Here's How This Whole Hatchimals Craze Is Going to Play Out
There's more than a month to go before Christmas. Some parents, however, seem to have shifted into full nuclear panic mode and are paying crazy amounts of money for the season's hottest toy.
That toy is Hatchimals, which are interactive stuffed animals that a child gets to help hatch and then teach to walk, talk, and play. It's sort of like a Furby that hatches from an egg, adorably poking through its glowing shell when you rub it.
The normal price of Hatchimals is $50 to $60, but this season's must-have toy is sold out in virtually all stores and major retailer websites. Desperate parents who don't want to disappoint their children are hunting through resale markets at eBay, Amazon Marketplace, Craigslist, and the like to find Hatchimals for around $200, and sometimes much, much more. There are sellers listing individual Hatchimals for $450, $1,080, $2,500, and even one extremely hopeful individual asking $100,000 (some of this is supposed to go to charity). At eBay auctions—where people often become irrational with their bids, focused on winning rather than the value of the item up for bid—many sales have been closing at over $250 during the week of Thanksgiving.
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Where does the Hatchimals market go from here? And what can potential buyers (and sellers) expect in the weeks ahead?
No one really knows, but there are insights to gain by looking back at previous toy crazes. While almost every holiday shopping season has its share of hot must-have toys, the last time a toy this popular appeared to be completely sold out so early in the season was the great Zhu Zhu Pets craze of 2009. A few weeks before Christmas, the supply of those electric hamsters in stores wasn't anywhere near matching sky-high demand. Soaring unemployment during the Great Recession at the time also meant that there were plenty of people looking to make some quick profits around the holidays by buying and selling toys to frantic parents.
There were over one million "Zhu Zhu Pets" searches at eBay over Thanksgiving weekend 2009, and roughly 100,000 Zhu Zhu Pets were sold during the first week of December that year. Some opportunistic sellers cashed in, like the laid-off insurance worker who said he made $6,000 in profits throughout the season in the Zhu Zhu Pets market.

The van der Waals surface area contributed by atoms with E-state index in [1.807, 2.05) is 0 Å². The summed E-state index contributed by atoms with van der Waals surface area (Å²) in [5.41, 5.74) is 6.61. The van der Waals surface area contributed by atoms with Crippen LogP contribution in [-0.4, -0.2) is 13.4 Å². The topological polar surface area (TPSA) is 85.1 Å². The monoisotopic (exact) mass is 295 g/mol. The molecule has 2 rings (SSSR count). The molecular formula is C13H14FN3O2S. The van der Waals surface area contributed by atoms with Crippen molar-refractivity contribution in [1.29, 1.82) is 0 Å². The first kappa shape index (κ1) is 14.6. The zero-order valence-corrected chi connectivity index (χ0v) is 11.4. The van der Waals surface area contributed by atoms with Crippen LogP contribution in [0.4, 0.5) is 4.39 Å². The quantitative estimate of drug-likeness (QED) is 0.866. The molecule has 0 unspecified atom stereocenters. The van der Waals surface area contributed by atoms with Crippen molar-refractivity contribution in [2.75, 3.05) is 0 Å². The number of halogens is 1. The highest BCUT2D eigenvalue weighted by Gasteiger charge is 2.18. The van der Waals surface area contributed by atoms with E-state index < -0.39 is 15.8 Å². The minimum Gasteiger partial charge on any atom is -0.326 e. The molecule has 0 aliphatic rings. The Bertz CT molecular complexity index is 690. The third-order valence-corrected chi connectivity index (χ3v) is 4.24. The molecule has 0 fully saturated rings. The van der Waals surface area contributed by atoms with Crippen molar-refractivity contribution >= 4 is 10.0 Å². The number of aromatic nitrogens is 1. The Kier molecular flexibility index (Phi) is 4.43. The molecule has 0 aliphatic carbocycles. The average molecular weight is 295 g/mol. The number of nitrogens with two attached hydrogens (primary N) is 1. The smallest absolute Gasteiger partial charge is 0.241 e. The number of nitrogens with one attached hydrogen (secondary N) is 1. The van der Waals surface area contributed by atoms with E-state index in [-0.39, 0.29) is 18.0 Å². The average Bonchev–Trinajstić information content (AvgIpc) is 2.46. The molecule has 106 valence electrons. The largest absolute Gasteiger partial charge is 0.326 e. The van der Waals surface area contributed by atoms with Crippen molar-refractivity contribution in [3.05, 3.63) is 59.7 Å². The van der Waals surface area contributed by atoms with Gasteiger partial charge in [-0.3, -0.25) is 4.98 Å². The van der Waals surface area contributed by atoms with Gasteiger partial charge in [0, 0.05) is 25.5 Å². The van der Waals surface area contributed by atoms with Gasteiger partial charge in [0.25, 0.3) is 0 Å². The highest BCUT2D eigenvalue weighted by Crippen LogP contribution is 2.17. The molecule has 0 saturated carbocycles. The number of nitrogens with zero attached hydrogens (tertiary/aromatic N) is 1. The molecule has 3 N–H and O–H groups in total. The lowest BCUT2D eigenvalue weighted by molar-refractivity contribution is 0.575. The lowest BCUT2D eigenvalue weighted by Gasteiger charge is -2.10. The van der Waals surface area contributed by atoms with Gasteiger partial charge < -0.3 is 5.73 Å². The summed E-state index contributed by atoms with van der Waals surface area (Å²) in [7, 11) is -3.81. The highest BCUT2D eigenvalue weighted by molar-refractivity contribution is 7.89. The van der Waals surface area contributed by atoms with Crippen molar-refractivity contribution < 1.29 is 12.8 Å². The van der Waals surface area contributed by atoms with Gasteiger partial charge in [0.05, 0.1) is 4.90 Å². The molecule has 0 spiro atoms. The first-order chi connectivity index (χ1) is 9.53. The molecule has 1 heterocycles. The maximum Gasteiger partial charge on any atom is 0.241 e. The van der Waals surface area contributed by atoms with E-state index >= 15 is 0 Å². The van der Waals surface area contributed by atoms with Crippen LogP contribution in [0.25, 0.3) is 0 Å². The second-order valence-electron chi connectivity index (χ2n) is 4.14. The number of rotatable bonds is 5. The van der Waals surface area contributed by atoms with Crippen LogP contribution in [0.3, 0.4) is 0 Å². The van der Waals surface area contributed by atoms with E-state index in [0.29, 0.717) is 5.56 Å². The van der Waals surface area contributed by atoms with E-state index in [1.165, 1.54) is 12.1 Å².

We asked some experts what they thought would happen with the latest toy craze, Hatchimals. Everyone agrees that the Hatchimals market will collapse in the near future. There is some debate, however, about when exactly prices will peak—and then hit bottom.
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"Once production ramped up after Christmas, all the prices plummeted" for Zhu Zhu Pets, Jordan Malik, an e-commerce expert who has written three books about making money selling goods on eBay and Amazon Marketplace. "There is no predicting where this will go unless you at least have insight on the Hatchimals production plans."
Danna Crawford, an eBay expert who goes by the nickname "Power Selling Mom," thinks that Hatchimals manufacturer Spin Master will figure out a way to get more of these toys on store shelves in order to maximize profits while the craze is hottest. "Just as I've seen over the years with the hot-selling toys, the moment they go hot the manufactures kick butt making them so that they have plenty out in time for the last week or so before Christmas," Crawford said.
This could mean the resale market (and prices) would crash just before Christmas. After all, why would anyone pay $200 for a toy on eBay that you can buy for $50 at Target or Walmart?
Waiting is obviously risky. A parent who hopes the Hatchimals supply is refreshed in stores at the last minute could be left empty-handed if the manufacturer doesn't come through, or if even the new crop of Hatchimals is snatched up by shoppers right away. At that point, you might see no other option buy to pay whatever the market rate is on eBay, and it could be much more expensive than it is right now.
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There is one other option, however. "A better plan is to ask yourself if you really want to succumb to a craze. Which is what this is, a craze. As in people have gone crazy. You don’t want to be one of them," consumer psychologist (and frequent Money contributor) Kit Yarrow said regarding Hatchimals. What's more, she said, most crazes like the current one over Hatchimals ultimately aren't really about making kids happy. "It’s a craze fueled by competitiveness—parental competition. It’s not about the product, it’s about winning and obsessiveness."
"If you must have one, buy it now," Yarrow said. "Prices will only get higher and then they’ll crash right after Christmas." But again, her larger point is that no one really must have one of these cute hatching Furbies.
As for the flip side of the sales equation, it is also probably unwise for sellers to get greedy with the hope that buyers will pay much higher than the market is now bearing for Hatchimals. "If you're lucky to get your hands on the real thing in stores, price it high but competitively on Amazon or eBay, with the goal of getting 3x to 4x what you paid and be done with it," Malik said via email.
Also, Malik advised, take into account that Hatchimals are hardly the only item that can be resold for profits around the holidays. "You don't have to follow the herd to win: there is plenty of money to be made reselling boring things this holiday like toasters, Barbie dolls, tool bags and coffee makers."